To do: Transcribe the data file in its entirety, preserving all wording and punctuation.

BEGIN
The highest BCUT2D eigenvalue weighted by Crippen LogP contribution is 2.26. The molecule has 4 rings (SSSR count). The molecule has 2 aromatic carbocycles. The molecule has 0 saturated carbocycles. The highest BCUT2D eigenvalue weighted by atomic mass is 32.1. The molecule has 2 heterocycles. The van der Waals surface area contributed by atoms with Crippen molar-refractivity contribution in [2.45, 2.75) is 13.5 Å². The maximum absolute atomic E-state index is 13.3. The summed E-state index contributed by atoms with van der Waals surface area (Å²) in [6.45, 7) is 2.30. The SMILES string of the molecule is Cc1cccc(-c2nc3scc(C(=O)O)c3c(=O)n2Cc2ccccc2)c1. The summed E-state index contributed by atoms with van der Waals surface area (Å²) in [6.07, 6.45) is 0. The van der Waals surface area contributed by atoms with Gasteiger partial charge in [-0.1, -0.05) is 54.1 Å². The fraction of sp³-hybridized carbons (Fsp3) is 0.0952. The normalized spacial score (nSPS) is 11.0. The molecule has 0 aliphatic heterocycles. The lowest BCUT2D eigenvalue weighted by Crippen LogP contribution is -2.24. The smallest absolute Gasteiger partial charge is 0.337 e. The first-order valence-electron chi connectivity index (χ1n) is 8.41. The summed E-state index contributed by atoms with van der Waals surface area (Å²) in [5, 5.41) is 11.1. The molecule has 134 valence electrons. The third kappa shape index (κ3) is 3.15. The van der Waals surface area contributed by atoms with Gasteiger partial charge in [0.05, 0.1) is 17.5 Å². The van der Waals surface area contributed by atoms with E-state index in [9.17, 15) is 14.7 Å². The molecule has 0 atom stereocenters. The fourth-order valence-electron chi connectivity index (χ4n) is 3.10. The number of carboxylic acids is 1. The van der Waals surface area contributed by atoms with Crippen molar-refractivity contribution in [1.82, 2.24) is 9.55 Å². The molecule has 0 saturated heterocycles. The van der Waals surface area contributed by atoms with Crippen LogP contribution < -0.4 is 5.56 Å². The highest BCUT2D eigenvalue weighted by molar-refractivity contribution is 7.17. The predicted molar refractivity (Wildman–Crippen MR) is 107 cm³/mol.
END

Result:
The highest BCUT2D eigenvalue weighted by Crippen LogP contribution is 2.26. The molecule has 4 rings (SSSR count). The molecule has 2 aromatic carbocycles. The molecule has 0 saturated carbocycles. The highest BCUT2D eigenvalue weighted by atomic mass is 32.1. The molecule has 2 heterocycles. The van der Waals surface area contributed by atoms with Crippen molar-refractivity contribution in [2.45, 2.75) is 13.5 Å². The maximum absolute atomic E-state index is 13.3. The summed E-state index contributed by atoms with van der Waals surface area (Å²) in [6.45, 7) is 2.30. The SMILES string of the molecule is Cc1cccc(-c2nc3scc(C(=O)O)c3c(=O)n2Cc2ccccc2)c1. The summed E-state index contributed by atoms with van der Waals surface area (Å²) in [6.07, 6.45) is 0. The van der Waals surface area contributed by atoms with Gasteiger partial charge in [-0.1, -0.05) is 54.1 Å². The fraction of sp³-hybridized carbons (Fsp3) is 0.0952. The normalized spacial score (nSPS) is 11.0. The molecule has 0 aliphatic heterocycles. The lowest BCUT2D eigenvalue weighted by Crippen LogP contribution is -2.24. The smallest absolute Gasteiger partial charge is 0.337 e. The first-order valence-electron chi connectivity index (χ1n) is 8.41. The summed E-state index contributed by atoms with van der Waals surface area (Å²) in [5, 5.41) is 11.1. The molecule has 134 valence electrons. The third kappa shape index (κ3) is 3.15. The van der Waals surface area contributed by atoms with Gasteiger partial charge in [0.05, 0.1) is 17.5 Å². The van der Waals surface area contributed by atoms with E-state index in [9.17, 15) is 14.7 Å². The molecule has 0 atom stereocenters. The fourth-order valence-electron chi connectivity index (χ4n) is 3.10. The number of carboxylic acids is 1. The van der Waals surface area contributed by atoms with Crippen molar-refractivity contribution in [1.82, 2.24) is 9.55 Å². The molecule has 0 saturated heterocycles. The van der Waals surface area contributed by atoms with Crippen LogP contribution < -0.4 is 5.56 Å². The highest BCUT2D eigenvalue weighted by molar-refractivity contribution is 7.17. The predicted molar refractivity (Wildman–Crippen MR) is 107 cm³/mol.